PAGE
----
My psychosis helped me as a psychiatric nurse
Alice worried that her own mental health problems may hinder her career. Thankfully the reality has proved different.
I am a mental health nurse working with young people who have psychosis. I also have lived experience of psychosis. As a result I have, at times, been in the unusual position of being employed by the trust where I have been an inpatient.
“The situation wasn’t only unusual for me but also the professionals who have known me.”
When I started I worried about it, and wondered if it would hold me back. Five years on, I have discovered that on the whole my lived experience has helped rather than hindered me.
The situation wasn’t only unusual for me but also the professionals who have known me – both colleagues in my work team and my care team.
I didn’t start off sharing my own mental health at work. Despite my working environment, I still felt there was a stigma attached to it, reinforced by some reactions from colleagues about “not needing to know” about my mental health or questioning whether working in mental health was “too triggering” for me.
For my care team, the important issue was the balance of where was best for me to be supported in crisis given that I worked for local trusts and at times the same trust, and how could the details of my mental health be protected when the rotating staff and local services could cross with me being around in a professional capacity.
Working in the trust where I was an inpatient and accessing services presented challenging situations. One was working with the consultant psychiatrist who was the clinician responsible for my own care, whilst presenting my own client case at a joint forum. I sat through that forum thinking 'well if my client is admitted to the ward that I was on, what will people say or think if I go to visit'. Another situation occurred when I referred a client to the home treatment team and the professional that I spoke to on the phone was the same person who had visited me in my home when I was overwhelmed with depression and psychosis.
Most difficult was knowing the professionals who worked with me on my own mental health had seen me lose hope in my recovery and told me I was going to hospital. How could they separate those events from the work I do with clients in my job, supporting recovery and encouraging engagement with treatment when, at times, I had not done those things?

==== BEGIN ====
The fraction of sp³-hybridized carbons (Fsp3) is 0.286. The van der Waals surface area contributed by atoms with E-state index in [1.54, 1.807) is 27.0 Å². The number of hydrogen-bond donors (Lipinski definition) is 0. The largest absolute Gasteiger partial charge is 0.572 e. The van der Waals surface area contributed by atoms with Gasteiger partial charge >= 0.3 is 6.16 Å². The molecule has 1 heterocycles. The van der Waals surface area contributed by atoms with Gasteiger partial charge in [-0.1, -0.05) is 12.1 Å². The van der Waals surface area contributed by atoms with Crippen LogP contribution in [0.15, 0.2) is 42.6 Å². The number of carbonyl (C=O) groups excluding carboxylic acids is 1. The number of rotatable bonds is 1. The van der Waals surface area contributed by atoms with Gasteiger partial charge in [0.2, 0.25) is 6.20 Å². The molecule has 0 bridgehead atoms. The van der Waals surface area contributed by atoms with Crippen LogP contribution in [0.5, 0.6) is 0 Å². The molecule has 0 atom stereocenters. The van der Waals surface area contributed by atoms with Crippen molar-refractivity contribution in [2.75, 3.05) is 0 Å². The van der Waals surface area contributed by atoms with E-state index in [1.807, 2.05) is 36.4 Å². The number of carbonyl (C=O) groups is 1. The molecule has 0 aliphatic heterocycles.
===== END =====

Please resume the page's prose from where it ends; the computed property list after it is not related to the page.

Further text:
Overwhelmingly, the professionals in my care team have been thoughtful and will acknowledge the cross-over and talk it through, but there were a few who looked shocked, tutted or asked to speak to someone else, that drives self-stigma and needs to change.
“Discussions about my own mental health were real assets for me in my role.”
After needing a three-month mental health break from work, I wanted my narrative of mental health with colleagues to change, not just for me but to encourage space for others. A lot of the things I wanted to change were down to me. For example, I would speak to others as if my mental health was in the past and that I didn't need ongoing support or dialogue.
I knew I needed to stop following up sentences with “but I’m ok now”. I was working to engage others in their recovery each day, holding their hope, but not doing that for myself. Through working with my managers, it became clear that discussions about my own mental health, which included the topic of psychosis, were real assets for me in my role. This helped me to see the value I could bring to my professional team and to clients.
Early warning signs
Now most of my team know of my lived experience. I attend the trust lived experience network and I get to use my experience to support others as well as consult with the trust on processes and policy for staff with lived experience.
My managers and colleagues have helped me formulate a working-well plan, so they know my early warning signs, how to act, how to talk to me about it and who is in my supporting network.
Becoming a mental health nurse for me wasn’t about my own lived experience but finding an environment where I felt I could make a difference; where I could go to work each day and be passionate about my job. I didn’t predict working with people on the same mental health pathway as I once was. This has had its learning curves. For me it’s imperative to my well-being for my colleagues to know what to notice in me if I’m struggling. Over the past few years, this has helped me seek help when needed, take breaks for my mental health and, most importantly, come back after inpatient stay and continue to work as a dedicated and caring psychiatric nurse.
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